It is used to wind yarn from skeins to a ball winder, and I have been wanting one for a year or so - even more so since I had to wind those 10 skeins of yarn for The Shepherd's sweater off on my ball winder. A clothes pin on a music stand just doesn't cut it.

I haven't had a chance to use it yet, but the first trial will be with the skein of New Zealand Possum Fur/Wool blend that my wonderful friend Kathy sent me as part of a late birthday present.

These little puppies run between $70 & $80 new and as much as I wanted one, I couldn't justify it. So I decided to ask the Santa Sisters and was making plans with one of them when this used one came available on my Spinner Guild's newsletter. (And for just over 1/2 of the "new" price) A quick call to the Santa Sister and it was a done deal - she will reimburse me for my "purchase" and she doesn't have to do any shopping for me for Christmas - a good arrangement for everyone concerned!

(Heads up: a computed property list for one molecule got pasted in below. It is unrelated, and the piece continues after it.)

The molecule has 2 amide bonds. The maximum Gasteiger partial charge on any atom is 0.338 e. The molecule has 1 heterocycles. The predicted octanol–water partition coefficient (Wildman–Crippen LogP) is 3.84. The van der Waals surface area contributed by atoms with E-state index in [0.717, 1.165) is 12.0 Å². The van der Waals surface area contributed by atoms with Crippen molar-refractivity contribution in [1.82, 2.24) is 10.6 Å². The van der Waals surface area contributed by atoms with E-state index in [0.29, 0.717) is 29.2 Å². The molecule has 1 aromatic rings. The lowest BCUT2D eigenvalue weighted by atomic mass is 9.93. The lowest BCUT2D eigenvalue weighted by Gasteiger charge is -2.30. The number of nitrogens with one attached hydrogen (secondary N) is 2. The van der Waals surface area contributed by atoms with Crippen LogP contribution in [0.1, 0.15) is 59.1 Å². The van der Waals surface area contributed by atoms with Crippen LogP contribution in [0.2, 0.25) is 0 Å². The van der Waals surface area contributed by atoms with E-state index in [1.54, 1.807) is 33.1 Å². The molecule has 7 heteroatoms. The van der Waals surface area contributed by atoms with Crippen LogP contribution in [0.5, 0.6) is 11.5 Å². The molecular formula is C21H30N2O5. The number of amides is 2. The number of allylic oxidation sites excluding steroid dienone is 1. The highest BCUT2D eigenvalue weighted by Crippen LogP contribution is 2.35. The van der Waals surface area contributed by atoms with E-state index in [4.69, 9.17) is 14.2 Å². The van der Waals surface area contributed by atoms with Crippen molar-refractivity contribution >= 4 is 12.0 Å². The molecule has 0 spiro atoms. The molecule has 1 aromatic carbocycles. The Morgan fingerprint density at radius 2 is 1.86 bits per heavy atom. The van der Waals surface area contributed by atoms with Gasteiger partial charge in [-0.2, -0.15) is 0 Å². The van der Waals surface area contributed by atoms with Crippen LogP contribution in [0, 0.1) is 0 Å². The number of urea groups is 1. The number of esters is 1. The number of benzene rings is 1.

I have about 1/2 a bobbin to finish of some natural colored merino that I am spinning up for one of the guys that I work with - He is going to crochet himself a helmet to wear under his ski gear. Of all the people I work with he is one that I would have thought least likely to do that kind of project - but I'm certainly happy to help him along with it!.

I have more exciting news - I'll share it with you this weekend.

Monday, October 12, 2009

Our Dinner with Andre

It was a bright sunny day and I was just hanging out with my buddies - when this white pickup drives up into the yard.

"Anybody know who that is?" No one did - so we went back to eating.

Suddenly, Kendra, our shephardess and food lady came out and started talking to the man who got out of the truck. A lady got out too - they came over to admire us.

They looked at me and my brother - but the lady liked me best - she said even though he had a nice fleece, that my brother sounded like a foghorn. "I think we should take Andre," she said. "He has such a sweet face"